(PORTUGAL) — One of the planet’s most natural defenses against climate change and a key element in sustainable products is found in wine bottles around the world.

Scientists and engineers say cork has been used to make several products in everyday life, from flooring to insulation, and the process of harvesting it leaves a small carbon footprint.

In Portugal, farmers are only able to harvest bark by hand from the trees during a three-month window in the summer every nine years, and they use careful techniques to avoid wounding the trees.

“The tree tells us if we can take or not; you cannot force the cork to come apart,” Conceição Santos Silva, a forest engineer, told ABC News last summer while the farmers were working on the trees.

The forests that produce cork themselves are also instrumental in lowering the carbon dioxide in the air, according to Silva. The Portuguese Cork Association estimates that the forests store about 14 million tons of CO₂ every year.

Cork trees can live for up to 200 years, harvested again and again over the decades, she said.

“Cork oak trees are a barrier to the desertification that comes from the south. This is the forest that is preventing the desert advance until Europe,” Silva added. Desertification is when land can no longer support the same plant growth it had in the past, and the change is permanent, according to NASA’s Earth Observatory.

When the cork is sent to a factory for processing, it is left to dry for up to nine months to remove TCA, which leaves a bad taste, according to engineers.

“You are looking at a factory that has been designed to make life hard for this micro-organism,” Carlos de Jesus, a spokesman for Amorim, the world’s largest cork manufacturer, told ABC News.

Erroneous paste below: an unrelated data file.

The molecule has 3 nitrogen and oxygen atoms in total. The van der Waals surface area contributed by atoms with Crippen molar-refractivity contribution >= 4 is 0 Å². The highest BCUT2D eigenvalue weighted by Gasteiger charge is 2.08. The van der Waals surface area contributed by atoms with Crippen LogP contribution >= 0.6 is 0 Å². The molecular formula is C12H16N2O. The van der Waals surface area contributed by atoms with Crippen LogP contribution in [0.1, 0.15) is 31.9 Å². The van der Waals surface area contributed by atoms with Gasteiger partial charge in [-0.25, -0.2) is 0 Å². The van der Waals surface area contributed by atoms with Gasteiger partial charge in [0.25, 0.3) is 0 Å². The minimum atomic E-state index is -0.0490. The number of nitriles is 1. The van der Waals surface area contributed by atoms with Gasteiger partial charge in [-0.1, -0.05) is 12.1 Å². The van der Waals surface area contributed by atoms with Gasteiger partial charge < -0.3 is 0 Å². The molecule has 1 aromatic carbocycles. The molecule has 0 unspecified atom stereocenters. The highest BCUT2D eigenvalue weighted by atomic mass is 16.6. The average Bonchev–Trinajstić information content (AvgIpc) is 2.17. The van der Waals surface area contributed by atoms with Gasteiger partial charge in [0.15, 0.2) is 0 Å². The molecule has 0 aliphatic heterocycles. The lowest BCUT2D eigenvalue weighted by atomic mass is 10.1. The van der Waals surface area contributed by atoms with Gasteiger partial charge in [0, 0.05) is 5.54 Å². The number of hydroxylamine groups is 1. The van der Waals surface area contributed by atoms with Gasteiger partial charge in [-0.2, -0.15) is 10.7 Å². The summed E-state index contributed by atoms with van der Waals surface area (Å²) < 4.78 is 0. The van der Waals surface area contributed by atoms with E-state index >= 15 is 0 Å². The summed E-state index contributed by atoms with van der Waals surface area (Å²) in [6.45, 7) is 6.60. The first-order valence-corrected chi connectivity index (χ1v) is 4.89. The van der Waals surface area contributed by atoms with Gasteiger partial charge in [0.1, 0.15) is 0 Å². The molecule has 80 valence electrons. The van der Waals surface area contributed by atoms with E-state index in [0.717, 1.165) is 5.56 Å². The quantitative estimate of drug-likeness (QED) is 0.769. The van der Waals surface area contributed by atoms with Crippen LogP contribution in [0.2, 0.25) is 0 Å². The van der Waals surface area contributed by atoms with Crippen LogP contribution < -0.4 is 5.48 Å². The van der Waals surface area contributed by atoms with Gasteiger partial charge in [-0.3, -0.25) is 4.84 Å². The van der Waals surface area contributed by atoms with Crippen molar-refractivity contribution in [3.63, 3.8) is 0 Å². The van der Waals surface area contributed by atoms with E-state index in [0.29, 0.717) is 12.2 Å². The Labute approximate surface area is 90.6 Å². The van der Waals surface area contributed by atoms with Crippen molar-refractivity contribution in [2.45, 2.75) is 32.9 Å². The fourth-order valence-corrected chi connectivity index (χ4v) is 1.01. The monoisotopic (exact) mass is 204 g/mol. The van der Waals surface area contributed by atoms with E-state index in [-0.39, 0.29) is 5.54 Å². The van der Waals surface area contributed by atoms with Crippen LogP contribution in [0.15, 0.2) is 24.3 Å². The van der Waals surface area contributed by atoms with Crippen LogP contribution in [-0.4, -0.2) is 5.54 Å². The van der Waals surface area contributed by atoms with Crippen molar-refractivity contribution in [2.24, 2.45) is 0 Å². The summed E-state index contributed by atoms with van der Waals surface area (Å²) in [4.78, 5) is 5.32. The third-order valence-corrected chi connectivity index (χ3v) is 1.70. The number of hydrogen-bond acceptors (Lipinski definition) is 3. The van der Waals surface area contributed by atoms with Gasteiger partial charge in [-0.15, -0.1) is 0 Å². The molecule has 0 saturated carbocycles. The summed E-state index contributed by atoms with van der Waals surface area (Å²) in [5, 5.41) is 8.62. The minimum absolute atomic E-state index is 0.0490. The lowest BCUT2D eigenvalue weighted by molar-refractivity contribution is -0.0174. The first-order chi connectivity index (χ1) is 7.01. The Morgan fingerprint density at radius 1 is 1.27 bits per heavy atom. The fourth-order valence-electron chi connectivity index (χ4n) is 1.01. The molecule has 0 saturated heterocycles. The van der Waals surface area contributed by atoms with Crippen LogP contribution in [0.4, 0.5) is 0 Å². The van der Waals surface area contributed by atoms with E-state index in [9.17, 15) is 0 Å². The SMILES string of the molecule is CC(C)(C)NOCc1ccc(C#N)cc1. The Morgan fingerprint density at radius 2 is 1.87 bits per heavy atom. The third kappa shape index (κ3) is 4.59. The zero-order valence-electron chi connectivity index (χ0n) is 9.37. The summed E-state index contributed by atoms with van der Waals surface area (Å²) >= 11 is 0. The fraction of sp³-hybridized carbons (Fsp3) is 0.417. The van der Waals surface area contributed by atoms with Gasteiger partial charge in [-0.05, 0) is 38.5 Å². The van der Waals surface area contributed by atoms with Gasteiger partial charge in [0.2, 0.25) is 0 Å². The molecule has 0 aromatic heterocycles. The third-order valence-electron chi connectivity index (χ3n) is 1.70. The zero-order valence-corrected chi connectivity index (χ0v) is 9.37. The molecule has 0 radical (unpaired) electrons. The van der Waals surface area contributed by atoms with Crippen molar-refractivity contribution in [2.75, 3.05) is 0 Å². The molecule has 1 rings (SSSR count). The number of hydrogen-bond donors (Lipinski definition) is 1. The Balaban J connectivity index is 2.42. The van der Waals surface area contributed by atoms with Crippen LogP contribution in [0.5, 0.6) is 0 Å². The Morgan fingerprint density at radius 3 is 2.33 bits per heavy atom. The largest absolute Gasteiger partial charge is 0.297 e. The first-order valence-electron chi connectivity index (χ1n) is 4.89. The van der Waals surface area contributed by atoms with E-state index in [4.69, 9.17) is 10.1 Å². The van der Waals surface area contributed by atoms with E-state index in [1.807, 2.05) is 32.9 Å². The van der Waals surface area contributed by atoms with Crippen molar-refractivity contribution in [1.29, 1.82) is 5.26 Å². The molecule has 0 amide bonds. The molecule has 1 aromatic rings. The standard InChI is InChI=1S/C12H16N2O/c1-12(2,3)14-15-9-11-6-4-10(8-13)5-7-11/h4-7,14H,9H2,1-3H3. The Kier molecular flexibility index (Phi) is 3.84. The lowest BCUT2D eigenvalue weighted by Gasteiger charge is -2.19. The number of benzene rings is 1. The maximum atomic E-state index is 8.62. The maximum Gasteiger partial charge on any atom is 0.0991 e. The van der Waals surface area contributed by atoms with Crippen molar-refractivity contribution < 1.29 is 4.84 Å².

About 30% of the cork made at the Amorim plant is used for bottles, but de Jesus said that his plant does not waste any of the material.

“What does not go into a bottle top, can be made into aerospace and defense applications, can be made into footwear, flooring, heavy construction, [and] surfboards,” he said.

The cork that’s of a lower quality is broken down into tiny bits, or granules, which are then assembled into sheets, and bound together by glue. That bonded cork is then used to make those materials, according to engineers.

Cork’s chemical makeup makes it strong enough to withstand high temperatures, which is why it is used for insulation by many companies, including NASA.

Cork dust is swept up and turned into biofuel, which de Jesus said helps make the plant carbon-negative.

“Over 95% of the energy needed for this factory comes from cork dust,” he said.

João Ferreira, the secretary-general of the Associação Portuguesa de Cortiça, a Portuguese cork business association, told ABC News that other countries and companies should look into cork-related solutions for their climate change issues.

“It’s a product that really answers to all the challenges we have as a society. You see the political programs from Europe to [the] US, everyone is trying to find products that are very positive in terms of sustainability. To face a new challenge in the circular economy so nothing is wasted. We can recycle, we can reuse, we can-zero waste. And so I see a bright future,” he said.

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